The U.S. dollar has been under pressure. The Federal Reserve is expected to cut a key interest rate on Wednesday for the fourth time this year.
The Federal Reserve cut a key interest rate by another quarter percentage point on Wednesday. It's the fourth such cut this year and the seventh since September, when the Fed began reducing the federal funds rate in response to the credit, housing and financial downturn in the economy.
The Fed's action brought the federal funds rate to 2 percent, its lowest level since late 2004. Wednesday's move was less aggressive than the easing the Fed undertook earlier this year. Between January and March, the federal funds rate dropped from 4.25 percent to 2.25 percent — the most aggressive Fed intervention in the past 25 years.
The federal funds rate determines what banks charge each other on overnight loans and also affects a wide range of interest rates charged to people and businesses.
The Fed's latest reduction was in line with expectations. Wall Street believes this could well wrap up the Fed's rate cuts — unless the economy threatens to fall into a worse slump than currently expected.
The Fed said it stood ready to "act as needed to promote sustainable economic growth and stability." That phrase was seen as a signal that the Fed is as worried about weak growth as it is about the risk of higher inflation. The Fed devoted portions of its statement to both the threats of weakness and the threats that inflation could pose, likely reflecting the debate inside the central bank.
A look at some factors that may affect the Fed's rate-cut policy going forward:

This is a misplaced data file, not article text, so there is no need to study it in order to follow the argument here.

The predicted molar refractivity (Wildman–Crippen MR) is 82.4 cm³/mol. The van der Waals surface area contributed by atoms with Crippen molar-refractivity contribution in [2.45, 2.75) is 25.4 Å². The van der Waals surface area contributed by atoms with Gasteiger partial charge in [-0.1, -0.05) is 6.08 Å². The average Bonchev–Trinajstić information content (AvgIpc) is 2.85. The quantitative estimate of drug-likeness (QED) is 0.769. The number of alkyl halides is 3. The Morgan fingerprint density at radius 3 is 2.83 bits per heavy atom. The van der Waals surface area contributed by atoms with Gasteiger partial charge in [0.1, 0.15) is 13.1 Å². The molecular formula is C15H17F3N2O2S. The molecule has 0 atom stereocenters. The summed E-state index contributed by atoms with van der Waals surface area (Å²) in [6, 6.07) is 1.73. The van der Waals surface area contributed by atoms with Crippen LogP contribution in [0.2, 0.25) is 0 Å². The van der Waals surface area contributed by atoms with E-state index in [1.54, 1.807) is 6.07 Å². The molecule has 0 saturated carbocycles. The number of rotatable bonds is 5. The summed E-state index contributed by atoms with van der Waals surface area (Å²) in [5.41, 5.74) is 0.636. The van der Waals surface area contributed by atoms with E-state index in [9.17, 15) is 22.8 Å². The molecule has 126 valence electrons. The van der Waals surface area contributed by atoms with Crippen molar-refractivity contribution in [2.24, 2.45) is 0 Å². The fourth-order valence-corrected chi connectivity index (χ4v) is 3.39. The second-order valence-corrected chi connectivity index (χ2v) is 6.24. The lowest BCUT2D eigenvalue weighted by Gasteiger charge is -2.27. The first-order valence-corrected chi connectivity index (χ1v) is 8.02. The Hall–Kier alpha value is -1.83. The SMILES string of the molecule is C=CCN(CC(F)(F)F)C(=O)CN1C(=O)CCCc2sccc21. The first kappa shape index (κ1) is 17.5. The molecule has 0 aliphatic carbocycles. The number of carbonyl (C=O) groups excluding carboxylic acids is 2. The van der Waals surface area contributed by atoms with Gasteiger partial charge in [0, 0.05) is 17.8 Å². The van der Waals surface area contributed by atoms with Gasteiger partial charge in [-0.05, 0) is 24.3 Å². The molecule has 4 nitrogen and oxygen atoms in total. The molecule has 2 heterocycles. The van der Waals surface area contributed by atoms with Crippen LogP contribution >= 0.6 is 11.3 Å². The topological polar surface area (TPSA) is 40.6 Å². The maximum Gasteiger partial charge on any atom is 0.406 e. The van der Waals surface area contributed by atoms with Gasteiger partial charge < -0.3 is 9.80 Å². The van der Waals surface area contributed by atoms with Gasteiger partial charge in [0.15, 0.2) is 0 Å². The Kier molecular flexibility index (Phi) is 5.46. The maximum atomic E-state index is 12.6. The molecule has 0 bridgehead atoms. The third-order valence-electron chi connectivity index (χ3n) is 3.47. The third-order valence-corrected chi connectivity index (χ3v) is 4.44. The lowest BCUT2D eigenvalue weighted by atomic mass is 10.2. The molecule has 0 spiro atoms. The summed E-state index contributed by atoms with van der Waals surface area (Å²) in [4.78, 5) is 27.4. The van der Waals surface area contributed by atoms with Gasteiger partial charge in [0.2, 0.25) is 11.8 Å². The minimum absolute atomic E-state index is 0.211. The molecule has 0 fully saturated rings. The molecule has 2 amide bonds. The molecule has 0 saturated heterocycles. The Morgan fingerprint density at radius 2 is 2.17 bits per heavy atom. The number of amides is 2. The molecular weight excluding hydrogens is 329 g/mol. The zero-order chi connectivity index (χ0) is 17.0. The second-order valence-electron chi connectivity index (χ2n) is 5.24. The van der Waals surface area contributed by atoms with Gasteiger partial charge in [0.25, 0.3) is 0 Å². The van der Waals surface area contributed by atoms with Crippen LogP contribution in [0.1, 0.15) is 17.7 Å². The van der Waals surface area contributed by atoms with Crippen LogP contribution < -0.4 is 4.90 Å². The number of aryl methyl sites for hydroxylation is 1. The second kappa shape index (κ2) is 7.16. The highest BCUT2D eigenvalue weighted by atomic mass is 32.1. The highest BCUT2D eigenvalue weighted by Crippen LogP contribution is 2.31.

Economic Impacts. It takes some time for the full effect of cuts to be felt by the economy. David Wessel, economics editor for The Wall Street Journal, says the Fed believes that the credit, mortgage and high-yield corporate debt markets are functioning "more smoothly now." That may be an indicator that the Fed may soon pause its rate-cutting activities.
Food and Gas. Rising prices for basic commodities — food and energy — have caused significant anxiety for consumers, and it's also of concern to the Fed as it ponders what future steps to take. A weak labor market, rising unemployment and wages that aren't rising very much are a bad combination. The threat to living standards is especially serious for people here and abroad who are "living from hand to mouth," Wessel says.
Concerns over Growth and Inflation. In past Fed statements, Chairman Ben Bernanke has suggested that he's more concerned about stagnant growth than inflation. Newsweek columnist Robert Samuelson worries that Bernanke may be making the wrong bet.
The Fed's policy of cutting interest rates to "pump up the economy" is a "popular" strategy, Samuelson says. Wall Street, politicians and consumers certainly like it.
But he warns that it can lead to a dangerous boom and bust cycle, akin to what happened in the '70s: The Fed eased interest rates to stimulate the economy, but this spurred inflation. The Fed responded by raising rates, which, in turn, ground the economy to a halt and led to a new round of rate cuts — and more inflation.
"It may turn out, in the end, that [Bernanke] is quite right, and that inflation will, in fact, subside spontaneously, because the economy is growing slower this year, and the pressures on prices and wages will abate," Samuelson says. "But the sort of rationale that he gives is very reminiscent of what happened in the 1970s."
In Wednesday's statement, the Fed said it expects inflation to remain moderate in coming months, but it noted that "uncertainty about the inflation outlook remains high."
Upside to Economic Downturns. Recessions take a toll on people by eliminating jobs and reducing income and profits. But Samuelson says the upside to such economic downturns is that they can help "prevent worse eventualities." In other words, a mild recession is better than a severe one.
Material from The Associated Press was used in this report.